The bill, H.40, would resolve that concern, allowing utilities to continue earning about $50 million in revenue from the sale of RECs. The bill repeals Vermont’s current incentive program, known as SPEED, and for the first time sets mandatory renewable energy targets. Double counting would not be allowed. This is similar to energy policies in all other New England states.
The utility says the credit — which amounts to around 6 cents per kilowatt-hour — is an unfair burden on nonsolar customers. The utility currently caps participation in the program to 3 percent of its peak generating demand, which is 7,500 megawatts (a Super Walmart consumes around three-quarters of a megawatt per year). The utility says ratepayers will pay $8 million for every percentage point the cap increases.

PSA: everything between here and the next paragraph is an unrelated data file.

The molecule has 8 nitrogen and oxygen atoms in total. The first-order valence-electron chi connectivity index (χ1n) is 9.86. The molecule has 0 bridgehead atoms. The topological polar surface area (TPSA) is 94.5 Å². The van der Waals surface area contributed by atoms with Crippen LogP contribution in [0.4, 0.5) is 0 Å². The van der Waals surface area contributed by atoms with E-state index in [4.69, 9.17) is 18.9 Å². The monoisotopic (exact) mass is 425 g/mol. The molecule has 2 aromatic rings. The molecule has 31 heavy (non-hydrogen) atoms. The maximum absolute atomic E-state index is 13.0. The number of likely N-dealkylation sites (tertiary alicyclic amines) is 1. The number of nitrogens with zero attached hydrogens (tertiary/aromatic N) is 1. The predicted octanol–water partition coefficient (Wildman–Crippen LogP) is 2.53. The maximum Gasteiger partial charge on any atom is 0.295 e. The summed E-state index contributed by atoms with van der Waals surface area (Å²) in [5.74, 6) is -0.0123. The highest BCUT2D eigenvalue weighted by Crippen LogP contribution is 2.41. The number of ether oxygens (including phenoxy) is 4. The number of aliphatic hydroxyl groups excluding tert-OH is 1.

An ambiguous voice vote Wednesday sent to the full Senate a measure that would freeze North Carolina's green-energy standard, which has helped make the state a national leader in solar energy. The measure pushed by House Majority Leader Mike Hager and others has cleared the state House.
The renewable power mandate in Kansas, which helped vault the state to become one of the top six wind power producers in the country, may be about to become a victim of its own success. Gov. Sam Brownback is poised to sign a bill repealing the mandate and making it voluntary instead.
The bill strikes the state's current requirement, known as a "renewable portfolio standard," or RPS, which requires electric utilities to produce at least 20 percent of their power from renewable resources by 2020 and replaces it with a voluntary "goal." It also reduces property tax exemptions for renewable energy projects to 10 years instead of the life of the project.